EghtesadOnline: Twelve “new towns” have been planned in 10 provinces with the aim, among other things, of developing urban living areas and creating much-needed jobs.
Financial Tribune’s sister publication, Donya-e-Eqtesad, recently published a special supplement on New Towns Development Company, affiliated to the Ministry of Roads and Urban Development.
The supplement looks into the problems facing new towns and how they are addressed by the company’s board, relevant authorities and ministry officials.
Proposal and plans for the next generation of new towns have been outlined by urban planners, civil engineers and experts.
History of New Towns
The concept of next-generation towns, which define decent and pleasant dwelling places, has long been floated in Iran, which are said to be far different from similar places that emerged in the past.
Facing monumental challenges, namely population explosion, large numbers of people displaced by the brutal 1980-88 Iraq-Iran war and the alarming rate of rural to urban migration, governments initiated housing construction projects on an industrial scale in the 1980s. The new places that emerged came to be known as new towns.
The 30-year roadmap is still underway, as more and more people hunt for affordable housing in or near big cities.
Mehr Housing project launched in 2007 infused billions of dollars into building homes for those at the lower end of the economic ladder. The plan was to provide people, mostly youth, with affordable housing.
About 2.2 million housing units were to be built, with 401,000 in the new towns. Reports say 246,000 units in the new towns have been delivered so far.
An estimated 765,000 people live in 17 new towns across the country, which are mostly located near cities of notable size, namely Tehran, Isfahan and Tabriz, and the main religious city Mashhad.
The largest population, 116,000, in a new town is in Andisheh, southwest of Tehran.
However, despite the non-stop efforts of successive governments and urban planners, people living in the new towns hardly make up 3% of the country’s total population, which is a far cry from the 15% estimated in the master plan.
The new towns have not been able to attract the big numbers originally projected because of a whole gamut of understandable reasons. The new generation of towns now being built is aimed at overcoming the many shortcomings seen in the design, location, amenities and facilities of the existing new towns.
Difficulties in Existing New Towns
According to Habibollah Taherkhani, deputy minister of roads and urban development, the inability of new towns to achieve their population projections is due to two main reasons.
One reason was that the then government refused to accept the responsibility of creating the necessary infrastructure. For instance, proper public transportation is among the critical needs of new towns across the world, but when the housing projects were launched in Iran, it simply was not a priority for the government. The focus then was “build, build, build” and everything else would come afterwards!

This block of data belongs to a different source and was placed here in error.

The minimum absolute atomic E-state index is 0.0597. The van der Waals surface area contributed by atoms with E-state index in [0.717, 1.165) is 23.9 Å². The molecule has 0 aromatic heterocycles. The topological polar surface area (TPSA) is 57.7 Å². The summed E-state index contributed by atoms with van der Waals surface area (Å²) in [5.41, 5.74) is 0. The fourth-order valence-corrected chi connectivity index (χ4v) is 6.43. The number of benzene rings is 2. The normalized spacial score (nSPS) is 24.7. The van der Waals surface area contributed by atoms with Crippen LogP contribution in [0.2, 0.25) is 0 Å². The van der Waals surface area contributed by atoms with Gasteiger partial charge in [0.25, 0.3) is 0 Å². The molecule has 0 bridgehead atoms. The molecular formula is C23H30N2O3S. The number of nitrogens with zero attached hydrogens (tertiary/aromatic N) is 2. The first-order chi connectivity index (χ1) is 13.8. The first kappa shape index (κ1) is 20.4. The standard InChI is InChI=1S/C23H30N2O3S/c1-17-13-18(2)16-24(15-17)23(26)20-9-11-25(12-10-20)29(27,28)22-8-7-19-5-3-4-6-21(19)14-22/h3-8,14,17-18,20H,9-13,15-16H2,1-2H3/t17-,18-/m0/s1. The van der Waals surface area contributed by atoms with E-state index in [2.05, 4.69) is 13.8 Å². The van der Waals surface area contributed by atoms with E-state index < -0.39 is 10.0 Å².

“The other reason is that urban policies in big cities were not compatible with the needs of new towns. All big cities have undergone expansion over the years. This (expansion) was not supposed to be the case because the new towns were being built,” Taherkhani said.
Mahmoud Rahimi, a member of the board of directors of New Towns Development Company, said the new towns built in the past were mostly seen as dormitories, meaning there is no sense of community among the inhabitants largely due to topological inefficiency and the inability of these towns to attract businesses.
The next generation of towns will focus on achieving proportionate growth in infrastructure, superstructure and utilities, says Zohreh Davoudpour, another member of the NTDC board.
The towns will have a different topography compared to the existing ones because they will not be built in close proximity to big cities but rather in coastal areas in southern Iran.
Of the 12 new towns planned, only one is located in Tehran Province.
What is strongly stressed is that the next-generation towns will be safe, eco-friendly and smart, providing opportunities for startup businesses. If the vision for the new towns is realized, they will be self-reliant and inculcate a strong sense of community among its residents, something that is conspicuous by its absence in the existing new towns.
Funding for the new projects will be different from the old ones in that the authorities are considering issuing sukuk (Islamic bonds) for securing funds from the private sector rather than begging for money from the government(s) that are almost always in the red and struggling with budget deficits.
“Additionally, BOT (build-operate-transfer) contracts are being considered for some of the projects in the next-gen towns. Projects that can create a reasonable profit in the foreseeable future can be passed on to investors as BOTs, like those for building hotels, hospitals and malls, based on feasibility studies,” says Sadeq Akbari, another NTDC board member.
Of the 12 towns to be built, five will be in the provinces bordering the Persian Gulf and the Sea of Oman with the purpose of promoting and supporting accommodation, tourism and trade.
Four are located in the central provinces, aimed at providing accommodation as well as tourism and logistic services; one is in the northern province of Mazandaran near the Caspian Sea, which will also be a tourism attraction and the last will be in the western province of Kurdestan.
The next towns will be resident-oriented, with the government functioning only as the overseer and the private sector will be in charge of all things related to services, amenities and maintenance.